Zoom freezes feature development to fix security and privacy issues

Zoom has been widely criticized over the past couple of weeks for terrible security, a poorly designed screensharing feature, misleading dark patterns, fake end-to-end-encryption claims and an incomplete privacy policy. Despite that, the video conferencing service has attracted a ton of new users thanks to the coronavirus lockdowns around the world — the company reached 200 million daily active users last month.

Zoom, an enterprise product designed for boring corporate meetings, has become a mainstream product with all the risks that it involves.

That’s why the company’s CEO Eric S. Yuan has written a lengthy blog post to address some of the concerns around Zoom. He starts by sharing some metrics. Zoom has been used by 90,000 schools around 20 countries. Daily meetings participants jumped from 10 million in December to 200 million in March.

But some companies are starting to reconsider using Zoom for video conferences. For instance, SpaceX, Elon Musk’s rocket company, has banned its employees from using the service.

For the next 90 days, Zoom is enacting a feature freeze, which means that the company isn’t going to ship any new feature until it is done fixing the current feature set. Zoom will also work with third-party experts and prepare a transparency report.

“For the past several weeks, supporting this influx of users has been a tremendous undertaking and our sole focus,” Yuan writes. “However, we recognize that we have fallen short of the community’s – and our own – privacy and security expectations. For that, I am deeply sorry, and I want to share what we are doing about it.”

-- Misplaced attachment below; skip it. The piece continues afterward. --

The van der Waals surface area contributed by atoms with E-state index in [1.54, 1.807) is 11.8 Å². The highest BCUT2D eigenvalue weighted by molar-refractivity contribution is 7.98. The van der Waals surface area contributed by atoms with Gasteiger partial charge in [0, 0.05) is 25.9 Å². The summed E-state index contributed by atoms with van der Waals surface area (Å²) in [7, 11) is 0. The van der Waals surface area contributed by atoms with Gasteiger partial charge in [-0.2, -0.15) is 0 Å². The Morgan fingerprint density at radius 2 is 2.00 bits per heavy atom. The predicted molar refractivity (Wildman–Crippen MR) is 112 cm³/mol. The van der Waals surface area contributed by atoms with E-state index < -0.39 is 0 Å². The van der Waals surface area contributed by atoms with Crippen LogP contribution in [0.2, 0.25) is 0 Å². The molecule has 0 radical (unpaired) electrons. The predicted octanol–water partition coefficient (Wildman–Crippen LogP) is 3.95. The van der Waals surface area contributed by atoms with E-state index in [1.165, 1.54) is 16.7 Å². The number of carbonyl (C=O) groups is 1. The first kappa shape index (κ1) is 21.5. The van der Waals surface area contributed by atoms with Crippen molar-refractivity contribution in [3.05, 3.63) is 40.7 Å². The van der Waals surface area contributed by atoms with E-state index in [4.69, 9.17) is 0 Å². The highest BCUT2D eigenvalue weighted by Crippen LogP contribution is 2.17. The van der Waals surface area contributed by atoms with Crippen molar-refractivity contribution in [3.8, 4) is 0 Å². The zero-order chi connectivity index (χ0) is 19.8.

As expected, Yuan says that mainstream adoption has led to unforeseen issues. “We did not design the product with the foresight that, in a matter of weeks, every person in the world would suddenly be working, studying, and socializing from home. We now have a much broader set of users who are utilizing our product in a myriad of unexpected ways, presenting us with challenges we did not anticipate when the platform was conceived,” he writes.

In addition to keeping up with the massive influx of customer support requests, Zoom has already shipped a few updates to solve some issues. The company released a new version of its iOS app to remove Facebook’s SDK as the company’s privacy policy never said that you consent to sharing data with Facebook. The company updated its privacy policy as well.

Zoom removed the attendee attention tracker feature, a controversial feature that lets hosts see if the Zoom window is currently in focus. The company has also shipped security updates after Patrick Wardle uncovered vulnerabilities.

Zoom wrote a dedicated K-12 privacy policy and changed some default settings for schools (waiting rooms are on by default, only teachers can share content, etc.).

The company is far from done. Don’t forget that it claimed that calls are end-to-end encrypted even though they’re not at all. More importantly, the fact that Zoom is fixing issues as quickly as it can isn’t enough. Something is wrong at Zoom — there’s a corporate culture issue that leads to all those missteps. It’ll take much longer than 90 days.